How to Shear a Sheep

How to Shear a Sheep (step by step with video)

One of the annual tasks that’s part of nearly every sheep farm’s annual ritual is shearing. Often, shearing the sheep on your farm will become an event. You might invite neighbors or kids to come and help out or observe the process. And the hard work you’ve done keeping your sheep’s fleece clean all winter will finally pay off. Today I’ll share a step-by-step guide that explains how to shear a sheep safely, and comfortably. I’ll also share some tips to avoid second cuts in your wool. And finally, I’ll tell you how I keep my back from being sore the next day.

The sheep shearing video included in this article shows every position to use as you shear a sheep. Keeping the animal comfortable and relaxed is key to making shearing easier on you, and on your flock.

Let’s get right into it!

Sheep Shearing Video Demonstration

In the high-quality sheep shearing video below, Mike Fournier from the Bucks County Penn State Extension demonstrates how to shear a sheep. This video provides step-by-step instructions for the six positions you must master. These positions will allow you to comfortably shear a sheep with minimal effort. 

Learning these six shearing positions will allow you to keep the sheep safe and comfortable. These positions also let your legs do the work for you (saving your back).

I’ve also included an exciting bonus at the end of this post. It’s a complete step-by-step sheep shearing guide, detailing each of the 6 steps you’ll see in this video.

Mike Fournier of Penn State Extension Bucks County demonstrates how to shear a sheep. In this sheep shearing video, Mike demonstrates the six sheep shearing positions you need to master to do the job right.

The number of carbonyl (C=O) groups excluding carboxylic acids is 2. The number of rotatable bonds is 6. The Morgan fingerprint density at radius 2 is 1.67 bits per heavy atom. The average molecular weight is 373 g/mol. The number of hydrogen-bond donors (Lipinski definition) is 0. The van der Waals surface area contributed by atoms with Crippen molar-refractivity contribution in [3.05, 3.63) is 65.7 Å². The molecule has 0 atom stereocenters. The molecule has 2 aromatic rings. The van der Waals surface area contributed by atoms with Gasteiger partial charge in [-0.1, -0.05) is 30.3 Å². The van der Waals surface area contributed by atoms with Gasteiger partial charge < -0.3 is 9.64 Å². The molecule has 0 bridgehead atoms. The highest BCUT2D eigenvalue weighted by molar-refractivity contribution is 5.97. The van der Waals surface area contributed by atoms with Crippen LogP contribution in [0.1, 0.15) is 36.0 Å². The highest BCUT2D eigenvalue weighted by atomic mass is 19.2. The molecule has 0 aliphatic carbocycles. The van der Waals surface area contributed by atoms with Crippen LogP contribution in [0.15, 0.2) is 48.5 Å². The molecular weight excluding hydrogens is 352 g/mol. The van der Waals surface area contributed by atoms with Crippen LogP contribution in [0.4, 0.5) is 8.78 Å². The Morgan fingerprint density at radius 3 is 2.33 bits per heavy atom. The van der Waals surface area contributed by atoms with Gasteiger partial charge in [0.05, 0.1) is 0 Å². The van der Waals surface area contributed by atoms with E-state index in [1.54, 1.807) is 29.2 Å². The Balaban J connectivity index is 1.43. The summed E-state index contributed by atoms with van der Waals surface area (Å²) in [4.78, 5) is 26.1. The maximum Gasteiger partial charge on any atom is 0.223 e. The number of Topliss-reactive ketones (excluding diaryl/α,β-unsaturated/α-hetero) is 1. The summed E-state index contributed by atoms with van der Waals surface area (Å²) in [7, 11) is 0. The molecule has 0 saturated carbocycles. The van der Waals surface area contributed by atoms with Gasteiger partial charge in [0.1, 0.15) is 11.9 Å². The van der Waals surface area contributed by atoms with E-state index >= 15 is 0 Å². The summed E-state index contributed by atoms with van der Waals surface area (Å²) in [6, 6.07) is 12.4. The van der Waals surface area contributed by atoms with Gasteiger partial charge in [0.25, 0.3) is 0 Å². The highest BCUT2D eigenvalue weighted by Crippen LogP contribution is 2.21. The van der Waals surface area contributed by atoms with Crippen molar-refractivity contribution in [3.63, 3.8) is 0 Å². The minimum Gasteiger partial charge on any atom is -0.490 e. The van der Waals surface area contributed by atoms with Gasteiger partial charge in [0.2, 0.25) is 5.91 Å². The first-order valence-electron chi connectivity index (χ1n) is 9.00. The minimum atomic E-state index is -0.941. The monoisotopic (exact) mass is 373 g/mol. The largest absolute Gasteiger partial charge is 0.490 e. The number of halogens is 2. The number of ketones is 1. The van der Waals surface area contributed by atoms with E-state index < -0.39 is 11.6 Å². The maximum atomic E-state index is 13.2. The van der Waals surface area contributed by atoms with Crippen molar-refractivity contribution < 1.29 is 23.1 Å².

Buy the Oster Shears Mike is Using in this Video (or learn more when you Read Our Review)

The 6 Key Positions to Shearing a Sheep

Time needed: 15 minutes

How to Shear a Sheep (the 6 basic positions you need to master)

  1. Sit Sheep on its Rump

    To get the sheep in this position stand by its side with your feet set wide apart on either side of its shoulder. Plant your feet and slip your left thumb into its mouth behind its incisors and in front of its molars, twisting its head firmly back toward its far shoulder. In the same motion push the sheep’s rump toward the ground with  your right hand. When the sheep starts to sit down pull the sheep’s front legs up and sit it comfortably one one flank, holding its shoulders securely with your knees.

  2. Roll Sheep onto its Right Hip, Leaning Against Your Legs

    After you’ve sheared its belly and between its legs, let the sheep sit back on its right hip, leaning against your legs as you support its shoulders with your knees. This will allow you to shear it’s left rear leg, from the hip to the tail all the way up to the spine. It’s important to bend from the waist to reach the sheep’s rump in this position so you do not injure your back.

  3. Sit Sheep Straight Up on its Rump

    After you’ve finished shearing the sheep’s left rear leg sit it up straight on its rump, stepping between its legs with your right leg, the toe of your foot under its flank and locking your knee between the sheep’s breastbone and right foreleg. With your left leg support the sheep’s back so it feels secure and doesn’t struggle. This will allow you to shear the sheep’s neck and head.